Ever since joining the Faculty of Law in 2015, I have noticed one shortcoming at UTSG: insufficient access to library space during exam season. I am not referring to difficulties finding a space in one of our many libraries during peak hours — this is an unavoidable part of student life — but to finding a space when the lights in most of those libraries have gone down.
At Queen’s University, where I completed my Bachelor of Arts, there is no such problem. Queen’s students can avail themselves of the entire space offered by Joseph S. Stauffer Library, the school’s main library, at any time of the day or night during the exam period. While services like the circulation desk and amenities like the café close for the night, every floor of the library remains open and accessible to students. Though some at Queen’s have criticized this policy, largely because they contend it increases anxiety among students, I argued that this isn’t true in a piece for the The Queen’s Journal.
I firmly believe that Robarts Library, our Stauffer equivalent, ought to offer 24/7 opening hours for the entire building during exams. My focus is on Robarts because it is both the largest library on campus and the only one currently offering 24-hour access, which makes it a logical and more modest starting point for the modification of opening hours. What does remain open during the exam period is woefully inadequate for students seeking any study space, let alone a place for concentrated reading and immersive studying.
Currently, only the first three floors of Robarts stay open to students through the night, and those are mostly comprised of common space. Anyone using the study rooms and spaces on the upper floors of Robarts during exam time must leave the library or relocate to these floors at 11:00 pm. There is only a single formal Reading Room on the second floor, and students trying to relocate from the upper floors are, by that time, likely to find this room scant of space. It would strain credulity to suggest that this offering is proportionate to the more than 60,000 undergraduate and graduate students enrolled at the St. George campus.
There are four reasons to support more expansive opening hours during exams.
First, a 24/7 policy that grants students access to the entire library is the only way to accommodate the diverse study habits and sleep patterns of students. Conventional morning-to-midnight hours assume every studying student thrives during this time period, but it would be unreasonable to assume this is true: some of us do our best work after dark, and some are surely capable of the same in the very early morning hours. A university with the size and wealth of resources that U of T boasts should do everything it can to foster the success of all of its students.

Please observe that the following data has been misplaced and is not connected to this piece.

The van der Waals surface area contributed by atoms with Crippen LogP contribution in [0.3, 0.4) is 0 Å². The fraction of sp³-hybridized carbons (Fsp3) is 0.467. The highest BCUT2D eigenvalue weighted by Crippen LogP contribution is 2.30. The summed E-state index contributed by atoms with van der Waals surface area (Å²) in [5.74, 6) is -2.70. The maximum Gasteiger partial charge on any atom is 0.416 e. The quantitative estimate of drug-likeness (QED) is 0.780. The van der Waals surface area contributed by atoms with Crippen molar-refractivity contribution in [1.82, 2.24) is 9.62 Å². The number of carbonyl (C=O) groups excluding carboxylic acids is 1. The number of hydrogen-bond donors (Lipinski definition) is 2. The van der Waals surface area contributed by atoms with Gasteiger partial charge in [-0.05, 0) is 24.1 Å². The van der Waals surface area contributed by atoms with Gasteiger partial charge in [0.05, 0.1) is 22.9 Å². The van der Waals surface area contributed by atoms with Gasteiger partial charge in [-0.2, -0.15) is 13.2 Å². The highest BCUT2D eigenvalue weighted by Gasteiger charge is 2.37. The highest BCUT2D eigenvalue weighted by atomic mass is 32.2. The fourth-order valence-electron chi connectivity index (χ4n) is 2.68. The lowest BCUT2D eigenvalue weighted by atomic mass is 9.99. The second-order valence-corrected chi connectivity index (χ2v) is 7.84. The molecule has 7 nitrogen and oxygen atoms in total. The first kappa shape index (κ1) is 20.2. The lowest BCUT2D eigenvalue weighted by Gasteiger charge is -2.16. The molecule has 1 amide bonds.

Second, extended hours will have a knock-on benefit to those students who are perfectly happy with the conventional morning-to-midnight hours. If students who prefer to work late nights and early mornings know that they have this option, they might reasonably choose not to vie for a coveted spot in the library during peak hours. Extending hours in Robarts might thereby alleviate some of the daytime congestion in our libraries during the exam period.
Third, a more expansive opening policy could have a beneficial effect on the mental health of students. There are few things less desirable for a student beset by exams and deadlines than having a good, productive flow of study disrupted. And every student has likely experienced a moment of despondency upon discovering that the time they budgeted for a certain assignment or topic of study is insufficient. There is no reason to exacerbate that fretting by forcing students to race against the clock as well. Students would gain peace of mind knowing that they are free to stay in their spot at the library until the work they set out to do is finished.
Finally, all the benefits mentioned outweigh what I understand to be the costs of amending the current opening hours. I reached out to several university libraries across Canada, and 12 were kind enough to respond. Those that were able to return estimates of the costs associated with their extended hours noted that those costs were primarily associated with security. The respondent universities pegged these costs in the tens-of-thousands range. Our school is the largest in Canada, meaning the costs of this change may surpass those incurred at other schools. That said, those costs are likely to be manageable relative to our larger enrolment numbers and annual operating budget of what is proposed to total $2.47 billion for the 2017–2018 fiscal year.
I am by no means intimating that we spend more money to keep library services like circulation perpetually available, or that harried librarians should be burning the midnight oil. That would likely be disproportionately expensive and, in any event, none of the schools I surveyed offer a full panoply of library services throughout their extended hours. U of T could employ the same approach as these schools: regular hours for full-time library staff supplemented by security guards to check IDs and patrol the stacks through the night.
None of this is meant to denigrate our school’s library services. My informal survey of other university libraries revealed that, while U of T may not be the best in this department, it is among the more generous. But the school need not be complacent — it can be better. U of T is a preeminent university whose students are passionate about the work that they do here. Giving us greater access to Robarts during exam time would be conducive to the success upon which U of T prides itself.
Nick Papageorge is a third-year student in the Faculty of Law.